Things to do in Bangkok: 3 day itinerary
It has been 8 years since I last visited Thailand and it was clear it was going to be a slightly different experience compared to when I was 22, backpacking and staying in hostels for £4 a night. That said, I was still excited to embark on some of my old favourites at Khao San Road – age is just a number right?!
What I knew I was going to enjoy as much as I did 8 years ago was the Thai food. I am in my element when I can eat little and often and I love snacking – I love Thailand with the plentiful street food stalls selling anything and everything for anywhere between 10p to a £1. With influences from the Islamic world (dried spices coconut and palm sugar) and China (noodles and wok fried dishes) the flavours are pretty amazing. My tip is just to try as much as you can – you can afford to try dishes even if you end up not being fond of then.
I can see why Bangkok is a love hate city – it is busy, loud and, frankly, a little bit mental. The traffic is chaotic, the beeping is incessant and the air generally more smoggy. But what is that compared to the character of the city and the diverse amount of things to do in Bangkok.
Bangkok is pretty spread out with things to do dotted all around the city – it is around the same population size as London to give you an idea. It really is a city with a diverse personality – from street food to sky high bars, temples to river boat cruises, crazy and sophisticated nightlife and lots of shopping.
Taxis are the most direct and affordable way to get around Bangkok, albeit beware of the traffic. We did not pay more than 200 baht for a journey and some took as long as 45 minutes. Some taxi drivers will ask for a fixed fare and others will run off the meter – the metered ones never went over 150 baht. Most of the taxis are air conditioned which can be a lovely rest bite after the sun! Bangkok also has metros and the Skytrain as alternative transport. Of course there are also the infamous tuk tuk’s which are licensed taxis but are open air so make sure you hold on. Expect to pay a little more, agree it in advance and have fun!!
DAY ONE THINGS TO DO IN BANGKOK
Wat Phra Kaew / Grand Palace
Also known as the temple of the emerald Buddha, Wat (the Thai word for temple) Phra Kaew is the colloquial name for the palace that includes the former residence of the Thai monarch.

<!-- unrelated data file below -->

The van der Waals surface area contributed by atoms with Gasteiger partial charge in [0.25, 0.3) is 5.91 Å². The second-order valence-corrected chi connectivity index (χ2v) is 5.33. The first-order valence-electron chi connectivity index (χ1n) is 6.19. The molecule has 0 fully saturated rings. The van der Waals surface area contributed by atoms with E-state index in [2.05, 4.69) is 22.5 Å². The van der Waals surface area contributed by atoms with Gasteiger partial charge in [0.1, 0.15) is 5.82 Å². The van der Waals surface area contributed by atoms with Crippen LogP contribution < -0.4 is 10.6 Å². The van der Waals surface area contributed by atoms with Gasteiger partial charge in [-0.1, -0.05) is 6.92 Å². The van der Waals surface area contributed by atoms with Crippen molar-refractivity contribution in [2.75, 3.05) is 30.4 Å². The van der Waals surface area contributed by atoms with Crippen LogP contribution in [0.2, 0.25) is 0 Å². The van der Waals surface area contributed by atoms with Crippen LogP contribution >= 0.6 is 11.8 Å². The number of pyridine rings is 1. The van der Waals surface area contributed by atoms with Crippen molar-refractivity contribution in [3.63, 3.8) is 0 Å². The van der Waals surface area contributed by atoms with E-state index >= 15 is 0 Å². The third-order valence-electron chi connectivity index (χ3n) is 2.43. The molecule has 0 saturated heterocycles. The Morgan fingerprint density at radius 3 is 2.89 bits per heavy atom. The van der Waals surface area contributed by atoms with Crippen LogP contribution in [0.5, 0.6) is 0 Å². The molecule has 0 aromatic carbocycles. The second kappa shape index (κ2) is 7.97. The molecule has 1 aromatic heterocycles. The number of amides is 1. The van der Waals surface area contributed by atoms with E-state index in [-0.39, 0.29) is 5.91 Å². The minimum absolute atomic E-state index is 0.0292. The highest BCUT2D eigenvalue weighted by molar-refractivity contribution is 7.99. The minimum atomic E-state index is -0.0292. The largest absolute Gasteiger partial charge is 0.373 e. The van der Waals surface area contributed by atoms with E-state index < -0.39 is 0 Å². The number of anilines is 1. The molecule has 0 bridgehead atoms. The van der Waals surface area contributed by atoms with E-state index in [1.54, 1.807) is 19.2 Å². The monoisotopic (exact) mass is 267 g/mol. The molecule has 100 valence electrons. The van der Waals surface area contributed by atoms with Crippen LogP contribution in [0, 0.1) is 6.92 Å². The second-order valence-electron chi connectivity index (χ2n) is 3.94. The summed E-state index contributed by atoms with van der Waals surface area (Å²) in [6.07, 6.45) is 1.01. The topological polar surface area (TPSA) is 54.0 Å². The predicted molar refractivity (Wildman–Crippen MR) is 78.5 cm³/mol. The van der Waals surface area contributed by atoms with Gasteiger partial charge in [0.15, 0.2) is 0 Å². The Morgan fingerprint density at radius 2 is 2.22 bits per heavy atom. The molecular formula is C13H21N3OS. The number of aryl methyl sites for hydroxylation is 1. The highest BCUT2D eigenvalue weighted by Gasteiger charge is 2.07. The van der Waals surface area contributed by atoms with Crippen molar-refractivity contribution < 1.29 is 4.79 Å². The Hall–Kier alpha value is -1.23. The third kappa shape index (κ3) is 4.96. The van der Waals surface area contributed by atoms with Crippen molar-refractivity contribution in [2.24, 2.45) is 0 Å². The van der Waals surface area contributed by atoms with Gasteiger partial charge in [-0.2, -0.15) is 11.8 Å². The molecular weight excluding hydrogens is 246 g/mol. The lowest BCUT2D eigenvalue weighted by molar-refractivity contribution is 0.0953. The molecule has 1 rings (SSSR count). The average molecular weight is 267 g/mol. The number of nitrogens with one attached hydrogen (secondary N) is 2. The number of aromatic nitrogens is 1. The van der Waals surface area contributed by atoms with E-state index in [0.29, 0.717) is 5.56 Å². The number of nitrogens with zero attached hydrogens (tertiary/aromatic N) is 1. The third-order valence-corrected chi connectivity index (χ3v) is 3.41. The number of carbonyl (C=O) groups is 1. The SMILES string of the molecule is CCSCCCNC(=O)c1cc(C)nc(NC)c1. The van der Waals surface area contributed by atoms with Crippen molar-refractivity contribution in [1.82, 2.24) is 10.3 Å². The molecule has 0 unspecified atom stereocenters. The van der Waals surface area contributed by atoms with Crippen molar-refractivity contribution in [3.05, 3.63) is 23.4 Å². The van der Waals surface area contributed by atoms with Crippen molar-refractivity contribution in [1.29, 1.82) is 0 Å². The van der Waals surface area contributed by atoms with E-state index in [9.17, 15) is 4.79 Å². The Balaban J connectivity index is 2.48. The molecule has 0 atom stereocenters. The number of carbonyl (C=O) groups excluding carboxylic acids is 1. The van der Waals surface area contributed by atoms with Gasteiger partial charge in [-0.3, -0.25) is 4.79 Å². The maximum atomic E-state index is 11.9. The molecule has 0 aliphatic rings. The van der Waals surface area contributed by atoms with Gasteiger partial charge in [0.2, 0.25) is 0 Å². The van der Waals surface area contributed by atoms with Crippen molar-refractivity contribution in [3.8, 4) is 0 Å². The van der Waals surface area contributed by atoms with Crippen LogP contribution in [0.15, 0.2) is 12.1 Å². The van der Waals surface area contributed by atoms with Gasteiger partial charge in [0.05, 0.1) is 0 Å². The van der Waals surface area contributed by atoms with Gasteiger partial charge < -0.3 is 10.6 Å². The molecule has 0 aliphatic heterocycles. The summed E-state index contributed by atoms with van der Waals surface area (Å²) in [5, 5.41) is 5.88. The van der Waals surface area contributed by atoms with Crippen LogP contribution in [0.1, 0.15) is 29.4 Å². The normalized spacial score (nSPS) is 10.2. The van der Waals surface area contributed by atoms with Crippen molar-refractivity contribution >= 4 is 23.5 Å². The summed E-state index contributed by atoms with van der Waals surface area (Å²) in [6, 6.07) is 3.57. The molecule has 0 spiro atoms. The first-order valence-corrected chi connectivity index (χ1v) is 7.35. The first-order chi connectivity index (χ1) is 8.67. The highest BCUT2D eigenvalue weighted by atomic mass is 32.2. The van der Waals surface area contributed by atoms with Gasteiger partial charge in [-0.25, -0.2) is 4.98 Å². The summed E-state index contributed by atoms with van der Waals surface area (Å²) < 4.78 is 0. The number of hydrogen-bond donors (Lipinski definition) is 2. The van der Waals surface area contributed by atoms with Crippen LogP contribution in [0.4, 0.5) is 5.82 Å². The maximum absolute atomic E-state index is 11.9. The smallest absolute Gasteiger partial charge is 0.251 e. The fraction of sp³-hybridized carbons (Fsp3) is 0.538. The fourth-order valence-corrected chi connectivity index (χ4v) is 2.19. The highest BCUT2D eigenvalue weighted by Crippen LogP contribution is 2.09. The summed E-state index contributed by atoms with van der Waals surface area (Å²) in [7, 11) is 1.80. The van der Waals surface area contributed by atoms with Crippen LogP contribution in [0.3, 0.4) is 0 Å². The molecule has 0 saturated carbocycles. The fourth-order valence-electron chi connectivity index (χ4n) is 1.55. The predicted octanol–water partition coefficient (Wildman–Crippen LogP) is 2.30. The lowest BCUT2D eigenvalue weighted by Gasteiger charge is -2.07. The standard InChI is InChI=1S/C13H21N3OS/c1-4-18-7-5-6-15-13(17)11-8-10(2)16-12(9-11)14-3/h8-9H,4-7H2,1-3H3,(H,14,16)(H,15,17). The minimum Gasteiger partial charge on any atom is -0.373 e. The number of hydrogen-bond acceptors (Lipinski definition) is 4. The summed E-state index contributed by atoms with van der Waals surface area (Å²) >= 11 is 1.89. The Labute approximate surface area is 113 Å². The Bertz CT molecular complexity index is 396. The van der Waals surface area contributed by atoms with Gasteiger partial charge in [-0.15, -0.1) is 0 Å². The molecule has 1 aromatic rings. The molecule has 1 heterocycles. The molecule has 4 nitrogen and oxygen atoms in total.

This is the busiest and most touristy site that you will visit in Bangkok so be warned of the crowds. I definitely recommend arriving close to the opening time of 8.30am to try and avoid some of the crowds and to walk around when it is not too hot. We took a taxi from the Amari Watergate to the Grand Palace for 200 baht fixed fare which is not bad considering it was a 35 minute journey (mainly because of the traffic).
You can enter through the gates and into part of the grounds for free but the entrance into the palace where the temple of the emerald Buddha is 500 baht. This is the most expensive attraction by far that you will visit in Bangkok but it is still only just over £10. There was a queue when we arrived but it was actually dealt with quite efficiently.
With all temples and shrines you must abide by the rules, which is to cover your shoulders and knees before entering which is a respect to the Buddha. Unlike Wat Pho and Wat Arun (see below), there are no clothes to rent but there is a shop by the entrance where you can buy items of clothing if you have forgotten to cover up. When you kneel in front of the Buddha respect can be given by saying “Wai” or using humble body language. Note that Buddha’s cannot be used as decoration or tattoo and you should not buy any Buddha heads. Lastly when you pray, your feet can not face the Buddha so it is best to just sit on your feet.
The grounds are vast and include more than 100 buildings that represent 200 years of royal history and architecture. The emerald Buddha (above) is hosted in a beautiful temple but is actually really small so get your glasses on! Each entrance to the Grand Palace compound is watched over by a pair of Yaksha – ogres or finats from Hindi mythology.
The palace is without a doubt stunning but the crowds were a little bit much for me. Definitely bear in mind visiting if you are also visiting the nearby Wat Pho (see below – totally worth it!) but just beware of the crowds.
Wat Pho is a ten minute walk from the Grand Palace and, whilst still touristy, has much more space than the Grand Place. With the entrance fee only being 100 baht, it is real value for money as you can spend a couple of hours meandering through the grounds and, of course, visiting the city’s largest reclining Buddha which is pretty impressive.
The meticulous detail on the temples around Wat Pho is impressive – the mosaics and the images of the people lifting up the stones is really impressive. You will walk past hallways covered with Buddha’s but the main event is the reclining Buddha at 46m long and 5m high and finished in plaster and golden lead is a reminder of the Buddha’s passing into nirvana (its death).